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atmosphere of man's understanding, and lead to calm contemplation, and the knowledge of God.
So, from the “ blindness” of his nature, man is not so likely to be impressed with the idea of his own insignificance, and the consciousness of the little he is able to know, until the vast, and may we not add, the awful prospect of the “ Ocean of Truth,” has been contemplated as it extends itself before him.
It is he who has gazed upon that expansewho has pored upon the “ volume of the creation” — who has wooed truth with his whole being :it is he who can understand the confessions of Solomon; who can see how all that we know is— that we know nothingwhy they who may be said to have attained the greatest knowledge have ever been the foremost to avow their ignorance; and how it is that, “ If any man think that he knoweth ANY. THING, he knoweth NOTHING yet as he ought to know.”
To conclude—and I entreat you to notice and endeavour to remember this:- If the wisest of men have ever acknowledged their ignorance : if modesty, humility, and love to all mankind, be the inseparable characteristics of the highest wisdom: how much ought we to labour to put on that spirit, without which, our world-sung doings profit us nothing !*"--we, who have nought wherewith to crest and plume ourselves ; nought to authorize our censures, or usher on our cruelties --but IGNORANCE-EXTREME !|
* “ Though I speak with the tongues of men and of angels, and have not charity, I am become as sounding brass, or a tinkling cymbal. And though I have the gift of prophecy, and understand all mysteries, and all knowledge; and though I have all faith, so that I could remove mountains, and have not charity, I am nothing. And though I bestow all my goods to feed the poor, and though I give my body to be burned, and have not charity, it profiteth me nothing." i Cor. xiii. 1–3.
+ For if the wisest of men know comparatively nothing, they who possess less knowledge know comparatively less than nothing. See Appendix L.
1 Cor. xiii. 12.
“Now we see through a glass darkly."
1... By comparing the sources of human knowledge with the means we have of attaining knowledge, we form an idea sufficiently definite to draw the greatest practical inferences from it, relative to the proportion which human knowledge bears to the sources from whence it is derived.
Having, then, for the purpose of arriving at practical inferences, drawn such a comparison, let us consider what is the first conclusion we come to.
It is this :—that, entertaining a belief in the existence of a Supreme Being, an all-wise, all-powerful, and benevolent God, the creator and preserver of all things, “the invisible things of whom, from the creation of the world, have been clearly seen, being understood by the things that are made, even his eternal power and godhead.” Entertaining a rational conviction on this fundamental point; observing, and being fully conscious at the same time of the depravity of human nature; and being persuaded of the reasonableness of seeking the remedy for that depravity from God; knowing also that “he that cometh to God must” not only “ believe that he is,” but must also entertain conviction that God will reward “ those who diligently seek him.” Having, by patient induction, arrived at these earliest conclusions in our religious reflections; and, on the ground of these conclusions, having resolved to seek after God* with all our hearts, and all our minds, all our souls, and all our strength. The following is a most important inference, which we draw from our reflections on the nature and the extent of human knowledge:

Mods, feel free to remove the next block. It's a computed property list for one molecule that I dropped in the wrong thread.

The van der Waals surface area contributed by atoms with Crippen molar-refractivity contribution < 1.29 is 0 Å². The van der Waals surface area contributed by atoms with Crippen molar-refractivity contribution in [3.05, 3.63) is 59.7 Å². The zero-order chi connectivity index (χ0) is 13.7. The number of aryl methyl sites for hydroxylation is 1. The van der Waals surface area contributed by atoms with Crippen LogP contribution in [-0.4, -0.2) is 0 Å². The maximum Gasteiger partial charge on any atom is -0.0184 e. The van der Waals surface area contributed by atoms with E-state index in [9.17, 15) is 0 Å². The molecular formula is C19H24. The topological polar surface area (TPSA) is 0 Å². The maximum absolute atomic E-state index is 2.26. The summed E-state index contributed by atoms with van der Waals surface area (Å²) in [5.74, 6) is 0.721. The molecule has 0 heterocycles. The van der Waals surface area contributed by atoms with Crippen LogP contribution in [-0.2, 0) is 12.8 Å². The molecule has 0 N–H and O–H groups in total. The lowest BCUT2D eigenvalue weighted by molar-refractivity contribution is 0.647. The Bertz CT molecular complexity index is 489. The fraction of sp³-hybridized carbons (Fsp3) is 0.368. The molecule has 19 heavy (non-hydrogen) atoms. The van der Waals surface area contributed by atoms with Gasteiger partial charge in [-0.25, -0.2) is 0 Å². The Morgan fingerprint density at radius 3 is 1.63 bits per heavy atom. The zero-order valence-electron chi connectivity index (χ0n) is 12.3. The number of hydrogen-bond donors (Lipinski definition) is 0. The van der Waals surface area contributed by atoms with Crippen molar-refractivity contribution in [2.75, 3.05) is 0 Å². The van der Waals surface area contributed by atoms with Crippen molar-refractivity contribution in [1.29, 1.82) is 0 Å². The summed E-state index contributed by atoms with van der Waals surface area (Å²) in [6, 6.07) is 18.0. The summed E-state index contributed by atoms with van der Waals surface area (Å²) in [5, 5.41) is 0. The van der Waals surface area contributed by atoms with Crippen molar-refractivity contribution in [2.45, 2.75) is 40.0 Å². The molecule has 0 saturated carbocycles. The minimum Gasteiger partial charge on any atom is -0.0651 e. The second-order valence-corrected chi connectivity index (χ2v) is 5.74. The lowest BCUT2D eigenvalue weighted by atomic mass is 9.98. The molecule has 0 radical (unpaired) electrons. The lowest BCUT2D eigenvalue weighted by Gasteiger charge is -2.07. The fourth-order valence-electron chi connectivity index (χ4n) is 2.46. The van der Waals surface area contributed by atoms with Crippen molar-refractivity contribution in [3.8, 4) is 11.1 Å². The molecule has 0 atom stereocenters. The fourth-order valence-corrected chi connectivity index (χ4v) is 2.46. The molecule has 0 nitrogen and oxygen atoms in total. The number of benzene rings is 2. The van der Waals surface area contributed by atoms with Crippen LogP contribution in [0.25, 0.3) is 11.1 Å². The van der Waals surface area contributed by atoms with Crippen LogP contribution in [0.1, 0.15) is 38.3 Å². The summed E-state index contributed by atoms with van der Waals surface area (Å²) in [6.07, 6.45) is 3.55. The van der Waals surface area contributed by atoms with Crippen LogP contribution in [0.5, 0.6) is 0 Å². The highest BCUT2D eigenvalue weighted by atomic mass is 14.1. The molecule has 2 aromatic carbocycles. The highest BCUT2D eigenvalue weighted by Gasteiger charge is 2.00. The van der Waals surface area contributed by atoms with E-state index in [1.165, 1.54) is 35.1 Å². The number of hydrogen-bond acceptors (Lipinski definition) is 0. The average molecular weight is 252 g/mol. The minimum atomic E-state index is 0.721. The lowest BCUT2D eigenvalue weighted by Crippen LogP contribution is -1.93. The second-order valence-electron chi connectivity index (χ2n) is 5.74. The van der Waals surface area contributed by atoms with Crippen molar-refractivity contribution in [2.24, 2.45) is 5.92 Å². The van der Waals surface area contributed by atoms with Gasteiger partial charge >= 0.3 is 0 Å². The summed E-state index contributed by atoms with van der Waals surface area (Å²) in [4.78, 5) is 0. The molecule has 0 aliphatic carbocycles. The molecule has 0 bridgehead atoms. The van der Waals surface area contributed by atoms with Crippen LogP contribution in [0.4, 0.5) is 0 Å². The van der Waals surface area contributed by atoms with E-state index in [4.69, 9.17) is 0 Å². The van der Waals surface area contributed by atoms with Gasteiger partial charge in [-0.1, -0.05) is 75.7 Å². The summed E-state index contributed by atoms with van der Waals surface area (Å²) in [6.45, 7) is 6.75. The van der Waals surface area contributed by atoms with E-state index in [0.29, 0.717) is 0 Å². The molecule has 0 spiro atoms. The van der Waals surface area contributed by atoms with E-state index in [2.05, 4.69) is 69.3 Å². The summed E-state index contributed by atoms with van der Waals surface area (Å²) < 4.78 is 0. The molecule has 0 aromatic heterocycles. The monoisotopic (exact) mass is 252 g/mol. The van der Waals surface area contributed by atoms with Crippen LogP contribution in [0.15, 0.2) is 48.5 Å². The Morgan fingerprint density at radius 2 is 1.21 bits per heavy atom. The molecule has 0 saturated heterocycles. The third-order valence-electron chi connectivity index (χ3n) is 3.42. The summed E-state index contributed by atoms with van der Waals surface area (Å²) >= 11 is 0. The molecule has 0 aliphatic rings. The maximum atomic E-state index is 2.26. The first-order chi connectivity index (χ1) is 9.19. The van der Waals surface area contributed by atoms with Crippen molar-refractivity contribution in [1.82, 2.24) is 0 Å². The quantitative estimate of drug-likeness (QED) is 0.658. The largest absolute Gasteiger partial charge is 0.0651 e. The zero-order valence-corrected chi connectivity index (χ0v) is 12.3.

That, as we so hardly guess aright of things which are upon earth, and with so much labour find out THE THINGS WHICH ARE BEFORE US; how little probability is there of our being able to “SEARCH OUT” the things that are in heaven!"of
* See Acts xvii. 27.
and reveals the terrestrial globe, but conceals the stars : hence men fall who seek to fly up to the secrets of the Deity by the waxen wings of the senses.
11... And, therefore, when the tidings reach us that God has provided a remedy for our moral corruption :
That there is a book, by Him caused to have been written, for the purpose of declaring to man the means prepared in the counsels of his Maker whereby man may be restored from his misery and depravity :—That the reception of this word of God is by God required, ere that word can be available towards man's salvation; i. e. that the belief of what God has declared, is by Him made a requisite qualification for man's experience of his peculiar mercy :- When we hear it pronounced that Almighty God pardoneth and absolveth all them that truly repent, and unfeignedly believe his holy gospel :
We are in possession of a most important induction, which we draw from former conclusions, viz. that we cannot reasonably expect that Almighty God, in a dispensation new to us, [as not having yet applied ourselves to the due contemplation of it,] should assume a new law in His providence: and remove every limit from our intellectual sight.
It appears that we could not, in reason, entertain this expectation.